Obesity kills but is losing weight in old age also risky ?

Losing weight is a New year resolution for many people. There is no doubt that having a normal weight is healthy overall.

But there is always some degree of uncertainty with any health advice and this BMJ paper certainly gives “food for thought”.

Before you read further , you have understand that there are varying degrees of being overweight. BMI ( Body mass index) is the scientific way of looking at body weight issues and it is calculated using height and weight.

Based on BMI, people are usually classified into three groups:

(a) underweight and normal weight (BMI<25)

b) overweight (BMI 25.0-29.9)

(c) obese (BMI ≥30.0)

There is no doubt that obesity is bad for health. The BMJ paper not supringly found obesity in adulthood increased the risk death.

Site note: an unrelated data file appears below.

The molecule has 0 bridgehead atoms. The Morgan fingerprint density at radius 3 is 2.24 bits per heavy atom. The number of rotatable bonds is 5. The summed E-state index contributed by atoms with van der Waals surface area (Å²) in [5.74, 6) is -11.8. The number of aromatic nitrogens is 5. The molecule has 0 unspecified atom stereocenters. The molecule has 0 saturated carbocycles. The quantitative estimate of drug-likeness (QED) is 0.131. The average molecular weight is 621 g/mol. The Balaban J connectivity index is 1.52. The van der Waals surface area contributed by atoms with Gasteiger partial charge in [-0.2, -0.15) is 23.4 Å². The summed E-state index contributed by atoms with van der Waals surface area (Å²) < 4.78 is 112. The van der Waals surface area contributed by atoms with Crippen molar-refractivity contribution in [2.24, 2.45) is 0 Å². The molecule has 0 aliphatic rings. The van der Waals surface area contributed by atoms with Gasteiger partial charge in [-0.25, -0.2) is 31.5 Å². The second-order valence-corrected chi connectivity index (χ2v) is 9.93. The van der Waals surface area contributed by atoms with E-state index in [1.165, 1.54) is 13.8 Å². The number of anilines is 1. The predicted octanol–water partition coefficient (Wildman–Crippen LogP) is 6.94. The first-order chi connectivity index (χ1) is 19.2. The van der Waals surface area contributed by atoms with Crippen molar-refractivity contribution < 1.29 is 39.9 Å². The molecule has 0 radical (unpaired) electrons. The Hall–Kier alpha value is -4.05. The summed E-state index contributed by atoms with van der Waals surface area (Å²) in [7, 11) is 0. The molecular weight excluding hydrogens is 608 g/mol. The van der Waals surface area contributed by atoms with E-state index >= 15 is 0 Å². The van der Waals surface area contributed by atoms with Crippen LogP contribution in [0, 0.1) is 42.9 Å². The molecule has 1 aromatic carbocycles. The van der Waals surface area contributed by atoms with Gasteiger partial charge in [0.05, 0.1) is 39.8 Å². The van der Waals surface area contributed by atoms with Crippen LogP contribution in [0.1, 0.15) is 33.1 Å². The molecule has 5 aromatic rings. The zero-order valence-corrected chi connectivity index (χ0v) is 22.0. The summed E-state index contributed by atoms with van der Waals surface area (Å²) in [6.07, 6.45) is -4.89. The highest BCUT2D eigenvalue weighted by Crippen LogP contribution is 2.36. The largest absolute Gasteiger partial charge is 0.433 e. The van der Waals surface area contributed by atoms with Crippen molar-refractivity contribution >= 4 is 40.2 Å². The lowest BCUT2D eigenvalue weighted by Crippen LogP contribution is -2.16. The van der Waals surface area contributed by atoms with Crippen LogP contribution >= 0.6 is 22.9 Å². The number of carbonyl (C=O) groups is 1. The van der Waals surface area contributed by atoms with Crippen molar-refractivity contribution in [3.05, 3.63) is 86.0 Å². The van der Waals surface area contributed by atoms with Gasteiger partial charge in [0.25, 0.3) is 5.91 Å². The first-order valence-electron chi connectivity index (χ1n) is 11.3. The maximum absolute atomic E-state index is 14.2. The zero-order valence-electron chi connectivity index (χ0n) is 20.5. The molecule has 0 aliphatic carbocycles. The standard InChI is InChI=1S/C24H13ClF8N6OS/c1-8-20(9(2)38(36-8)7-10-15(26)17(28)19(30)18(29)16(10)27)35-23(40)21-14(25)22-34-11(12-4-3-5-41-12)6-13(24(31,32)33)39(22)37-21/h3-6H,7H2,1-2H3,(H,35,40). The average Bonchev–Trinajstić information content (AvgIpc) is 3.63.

But, intriguingly, just being overweight only without being obese does NOT seem to have MAJOR impact on risk of death in adults.

Paradoxically, the study found that “weight loss from middle to late adulthood was associated with increased risk of death”

It is large well designed study but nevertheless results of observational studies need to be interpreted with caution.

The message from this study is “do not gain excessive weight during early adulthood“. Losing the excessive weight later on might not undo the damage already done to the body.


(1) Weight change across adulthood in relation to all cause and cause specific mortality: prospective cohort study.

BMJ 2019; 367 doi: https://doi.org/10.1136/bmj.l5584 (Published 16 October 2019) Cite this as: BMJ 2019;367:l5584

(2) Free NHS calculator for BMI ( Body mass index calculation) and advice regarding Body mass index.

Disclaimer: Please note- This blog is NOT medical advice. This blog is purely for information only and do check the the sources where cited. Please DO consult your own doctor to discuss concerns and options relevant to you.

The views expressed in this blog represent the author’s views held at the time of drafting the blog and may change overtime, particularly when new evidence comes to light. The blog is not necessarily endorsed by any organisation the author is associated with and views are not substitute for professional advice.